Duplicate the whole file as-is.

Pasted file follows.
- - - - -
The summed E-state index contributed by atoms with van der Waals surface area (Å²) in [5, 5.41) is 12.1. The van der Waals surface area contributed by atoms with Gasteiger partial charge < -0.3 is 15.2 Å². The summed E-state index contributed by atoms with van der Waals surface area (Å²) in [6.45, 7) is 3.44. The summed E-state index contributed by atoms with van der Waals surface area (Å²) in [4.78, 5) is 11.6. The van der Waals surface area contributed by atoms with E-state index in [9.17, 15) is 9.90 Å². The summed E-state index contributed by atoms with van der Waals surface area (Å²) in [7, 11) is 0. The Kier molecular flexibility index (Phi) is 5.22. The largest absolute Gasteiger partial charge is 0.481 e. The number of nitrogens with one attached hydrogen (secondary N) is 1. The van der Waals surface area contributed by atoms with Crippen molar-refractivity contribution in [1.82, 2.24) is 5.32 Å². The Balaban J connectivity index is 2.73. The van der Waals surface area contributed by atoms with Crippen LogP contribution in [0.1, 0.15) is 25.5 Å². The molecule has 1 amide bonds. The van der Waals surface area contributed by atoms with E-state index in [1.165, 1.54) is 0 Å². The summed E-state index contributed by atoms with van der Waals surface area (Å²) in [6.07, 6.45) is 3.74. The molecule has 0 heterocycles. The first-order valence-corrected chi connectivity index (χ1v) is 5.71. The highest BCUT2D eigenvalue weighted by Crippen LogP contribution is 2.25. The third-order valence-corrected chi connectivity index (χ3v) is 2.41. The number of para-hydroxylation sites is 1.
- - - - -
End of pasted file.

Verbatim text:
The summed E-state index contributed by atoms with van der Waals surface area (Å²) in [5, 5.41) is 12.1. The van der Waals surface area contributed by atoms with Gasteiger partial charge < -0.3 is 15.2 Å². The summed E-state index contributed by atoms with van der Waals surface area (Å²) in [6.45, 7) is 3.44. The summed E-state index contributed by atoms with van der Waals surface area (Å²) in [4.78, 5) is 11.6. The van der Waals surface area contributed by atoms with E-state index in [9.17, 15) is 9.90 Å². The summed E-state index contributed by atoms with van der Waals surface area (Å²) in [7, 11) is 0. The Kier molecular flexibility index (Phi) is 5.22. The largest absolute Gasteiger partial charge is 0.481 e. The number of nitrogens with one attached hydrogen (secondary N) is 1. The van der Waals surface area contributed by atoms with Crippen molar-refractivity contribution in [1.82, 2.24) is 5.32 Å². The Balaban J connectivity index is 2.73. The van der Waals surface area contributed by atoms with Crippen LogP contribution in [0.1, 0.15) is 25.5 Å². The molecule has 1 amide bonds. The van der Waals surface area contributed by atoms with E-state index in [1.165, 1.54) is 0 Å². The summed E-state index contributed by atoms with van der Waals surface area (Å²) in [6.07, 6.45) is 3.74. The molecule has 0 heterocycles. The first-order valence-corrected chi connectivity index (χ1v) is 5.71. The highest BCUT2D eigenvalue weighted by Crippen LogP contribution is 2.25. The third-order valence-corrected chi connectivity index (χ3v) is 2.41. The number of para-hydroxylation sites is 1.